Hang on, what’s this? Another superhero comic, one that’s starring a teenager? Get out of town! Before you run for the hills though, please stick around at least long enough to read the score for this book, and if you have even more time, backtrack a bit and read the review itself, because That Bulletproof Kid – Issue 1 may just surprise you…
The commonness of superhero comics is something that writer Matt Kyme is also well aware of, so why bother bringing another one into an already over-crowded market? For the pure love of the genre, and it is that love that shines through and makes That Bulletproof Kid – Issue 1 such an enchanting read.
Set in and ordinary city (albeit one in which the presence of superheroes and nefarious villains is an accepted reality), the book follows teenager Anthony Fischer’s first day back at high school to begin Year 11. Apparently Anthony has been somewhat antisocial over the holidays, missing his friend Howie’s party and not replying to any of the phone calls or text messages sent to him by his friend Bri or any of his other mates. Anth has a reason for being so unavailable, but when that reason is because he is in fact a superhero (well, a sidekick, at least), it’s kind of hard to come up with excuses.
After a typical day of school, hanging out with friends and dodging overweight bullies, Anth’s drum teacher reminds him that he is late for his drum lessons. Sounds normal enough, but replace the words “drum teacher” with “superhero mentor” and “drum lessons” with “top secret superhero mission”, and the story gets a whole lot more dramatic. Particularly when the other sidekick in training, Wormhole, is apparently blown-up in an attack from an evil super villain. Oh, the suspense…
Kyme’s storytelling skills are half of the reason why my reading experience was so entertaining. Sure, there was the occasional grammatical error where the first word in a sentence didn’t have a capital letter (which I can forgive because I was reading a digital preview copy), but overall the words kept me glued to the page. Good writers know that the key to getting people hooked is to leave certain important plot points shrouded in mystery, setting up the stage just enough to give the reader a tasty sample that leaves them hungry for more. Kyme nails this: How did Bulletproof get his super powers? What is the deal with the fight between the two super powered alien beings that occurred thirty years ago? Did Wormhole really bite the dust? All of these are questions that I must learn the answer to. Curse you Matt Kyme!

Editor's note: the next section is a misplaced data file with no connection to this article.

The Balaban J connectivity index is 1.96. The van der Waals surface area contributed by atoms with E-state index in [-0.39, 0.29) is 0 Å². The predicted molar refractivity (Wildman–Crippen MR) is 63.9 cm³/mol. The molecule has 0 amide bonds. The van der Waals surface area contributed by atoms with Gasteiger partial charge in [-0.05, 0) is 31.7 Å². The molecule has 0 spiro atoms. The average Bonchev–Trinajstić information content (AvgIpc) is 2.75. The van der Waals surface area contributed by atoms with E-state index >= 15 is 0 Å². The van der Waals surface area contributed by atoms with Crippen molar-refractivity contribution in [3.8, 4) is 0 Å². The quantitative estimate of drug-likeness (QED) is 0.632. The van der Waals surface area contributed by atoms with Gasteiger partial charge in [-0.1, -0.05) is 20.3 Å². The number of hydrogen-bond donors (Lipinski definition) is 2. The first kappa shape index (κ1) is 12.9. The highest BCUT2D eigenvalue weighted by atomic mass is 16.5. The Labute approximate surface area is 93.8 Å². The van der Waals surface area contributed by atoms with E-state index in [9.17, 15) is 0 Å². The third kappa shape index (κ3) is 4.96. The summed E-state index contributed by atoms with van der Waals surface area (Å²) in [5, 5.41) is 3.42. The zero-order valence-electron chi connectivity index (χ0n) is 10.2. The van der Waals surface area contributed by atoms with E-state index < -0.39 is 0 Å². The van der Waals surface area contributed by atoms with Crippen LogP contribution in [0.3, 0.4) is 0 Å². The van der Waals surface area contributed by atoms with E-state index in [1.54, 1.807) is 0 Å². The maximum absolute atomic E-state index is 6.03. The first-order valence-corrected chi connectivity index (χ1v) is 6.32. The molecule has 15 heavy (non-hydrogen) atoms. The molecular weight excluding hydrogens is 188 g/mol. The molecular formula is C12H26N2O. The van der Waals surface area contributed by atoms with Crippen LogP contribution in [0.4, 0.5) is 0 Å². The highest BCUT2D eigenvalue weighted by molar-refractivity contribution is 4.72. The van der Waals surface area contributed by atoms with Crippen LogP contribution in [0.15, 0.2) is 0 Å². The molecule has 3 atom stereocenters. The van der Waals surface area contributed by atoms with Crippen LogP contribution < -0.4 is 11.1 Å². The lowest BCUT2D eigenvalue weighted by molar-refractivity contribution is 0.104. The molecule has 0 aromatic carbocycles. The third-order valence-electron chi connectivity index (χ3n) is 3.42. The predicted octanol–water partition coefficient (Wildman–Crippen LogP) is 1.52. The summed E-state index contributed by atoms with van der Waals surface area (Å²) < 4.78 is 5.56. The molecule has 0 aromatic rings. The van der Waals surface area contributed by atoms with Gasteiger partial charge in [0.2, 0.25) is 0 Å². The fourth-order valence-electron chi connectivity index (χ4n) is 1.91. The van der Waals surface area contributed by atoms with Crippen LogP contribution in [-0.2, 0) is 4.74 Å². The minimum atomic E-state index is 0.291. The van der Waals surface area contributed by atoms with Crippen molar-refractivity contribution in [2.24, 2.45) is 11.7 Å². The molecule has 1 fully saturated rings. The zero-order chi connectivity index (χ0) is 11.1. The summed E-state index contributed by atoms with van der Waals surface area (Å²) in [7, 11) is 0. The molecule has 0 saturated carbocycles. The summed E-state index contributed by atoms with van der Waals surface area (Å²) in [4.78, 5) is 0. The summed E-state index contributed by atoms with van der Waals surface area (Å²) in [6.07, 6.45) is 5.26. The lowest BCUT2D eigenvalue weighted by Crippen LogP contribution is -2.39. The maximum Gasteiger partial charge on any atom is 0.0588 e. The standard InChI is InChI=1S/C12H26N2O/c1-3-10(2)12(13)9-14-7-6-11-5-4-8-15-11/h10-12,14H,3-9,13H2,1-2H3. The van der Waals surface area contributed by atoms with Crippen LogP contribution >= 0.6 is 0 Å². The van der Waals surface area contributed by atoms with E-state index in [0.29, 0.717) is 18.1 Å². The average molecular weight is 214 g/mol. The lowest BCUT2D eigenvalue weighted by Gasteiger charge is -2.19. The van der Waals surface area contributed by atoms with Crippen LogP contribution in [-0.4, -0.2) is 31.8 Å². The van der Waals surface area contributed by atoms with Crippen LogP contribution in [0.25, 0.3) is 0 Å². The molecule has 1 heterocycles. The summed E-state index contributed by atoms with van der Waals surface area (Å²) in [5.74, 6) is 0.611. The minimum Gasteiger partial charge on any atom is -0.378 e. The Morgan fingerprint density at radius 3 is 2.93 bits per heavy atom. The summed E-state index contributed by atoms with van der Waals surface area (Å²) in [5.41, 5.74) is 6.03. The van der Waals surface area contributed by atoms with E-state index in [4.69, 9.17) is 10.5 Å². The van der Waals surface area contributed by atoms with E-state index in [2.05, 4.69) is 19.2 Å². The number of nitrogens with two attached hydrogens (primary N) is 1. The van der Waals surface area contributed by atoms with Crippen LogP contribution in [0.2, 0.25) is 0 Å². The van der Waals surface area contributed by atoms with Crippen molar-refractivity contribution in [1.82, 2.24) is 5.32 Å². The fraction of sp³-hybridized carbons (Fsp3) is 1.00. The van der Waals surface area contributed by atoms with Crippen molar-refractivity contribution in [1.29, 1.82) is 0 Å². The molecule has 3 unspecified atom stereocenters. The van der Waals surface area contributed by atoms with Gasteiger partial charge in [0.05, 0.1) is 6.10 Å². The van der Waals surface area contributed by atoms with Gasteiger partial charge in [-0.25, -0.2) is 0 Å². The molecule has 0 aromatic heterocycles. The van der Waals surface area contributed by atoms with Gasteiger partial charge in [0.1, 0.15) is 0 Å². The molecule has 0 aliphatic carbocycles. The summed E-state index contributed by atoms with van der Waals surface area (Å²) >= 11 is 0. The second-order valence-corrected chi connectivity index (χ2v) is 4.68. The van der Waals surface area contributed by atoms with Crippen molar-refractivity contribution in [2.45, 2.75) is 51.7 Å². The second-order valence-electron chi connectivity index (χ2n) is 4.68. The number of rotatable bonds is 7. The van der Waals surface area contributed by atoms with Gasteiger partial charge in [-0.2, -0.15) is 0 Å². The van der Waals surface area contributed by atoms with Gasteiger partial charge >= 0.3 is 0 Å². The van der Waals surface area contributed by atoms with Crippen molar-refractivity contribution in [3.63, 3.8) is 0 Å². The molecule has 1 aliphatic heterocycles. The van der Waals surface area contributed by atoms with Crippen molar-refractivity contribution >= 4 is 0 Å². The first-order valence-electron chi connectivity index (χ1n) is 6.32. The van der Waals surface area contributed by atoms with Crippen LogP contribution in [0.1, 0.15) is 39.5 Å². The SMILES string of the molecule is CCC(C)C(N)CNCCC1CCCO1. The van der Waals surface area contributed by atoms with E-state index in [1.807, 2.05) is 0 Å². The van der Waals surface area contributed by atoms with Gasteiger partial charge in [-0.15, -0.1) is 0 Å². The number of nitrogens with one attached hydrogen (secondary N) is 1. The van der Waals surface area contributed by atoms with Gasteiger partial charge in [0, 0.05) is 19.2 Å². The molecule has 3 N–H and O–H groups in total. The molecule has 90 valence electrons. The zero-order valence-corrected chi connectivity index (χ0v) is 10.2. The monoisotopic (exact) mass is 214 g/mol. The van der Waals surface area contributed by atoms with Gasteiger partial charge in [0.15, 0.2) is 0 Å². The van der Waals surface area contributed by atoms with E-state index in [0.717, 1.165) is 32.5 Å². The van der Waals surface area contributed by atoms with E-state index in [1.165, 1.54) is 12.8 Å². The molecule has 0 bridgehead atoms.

As if being spoiled with a highly captivating storyline wasn’t enough, the artwork in That Bulletproof Kid – Issue 1 by Arthur Strickland packs one heck of a mean punch. Initially I was somewhat taken aback by the visual style of the first few pages, but in a good way. Before long, I realized that the art style goes through a few subtle changes, particularly with regards to color. The scenes following Anthony’s “normal life” are all brightly colored with vivid, flat tones of solid color, with the shading also being a flat solid tone. Contrasted against this are the superhero sequences that feature cooler-temperature color palettes and much more tonal variation with the shadows and scenery. A one-page splash of Bulletproof’s previous exploits is also juxtaposed against the rest of the comic, featuring bolder outlines and paintbrush style tonal work, as opposed to the more “digital” feel of the majority of the book. Brilliant stuff.
At the end of the day, if you’re tired of superhero stories or simply just aren’t a fan of the genre (you lunatic), That Bulletproof Kid probably isn’t really going to do anything for you. However, if you love reading about the plight of the teenage superhero a la Spider-Man (like I am), I strongly urge you to check out a copy of this book (you can get it at this link), as That Bulletproof Kid – Issue 1 proves that indie creators can put out some damn fine costumed crime-fighting yarns. ‘Nuff said.
ComicsOnline gives That Bulletproof Kid Issue – 1 4 out of 5 overweight emo bullies getting served.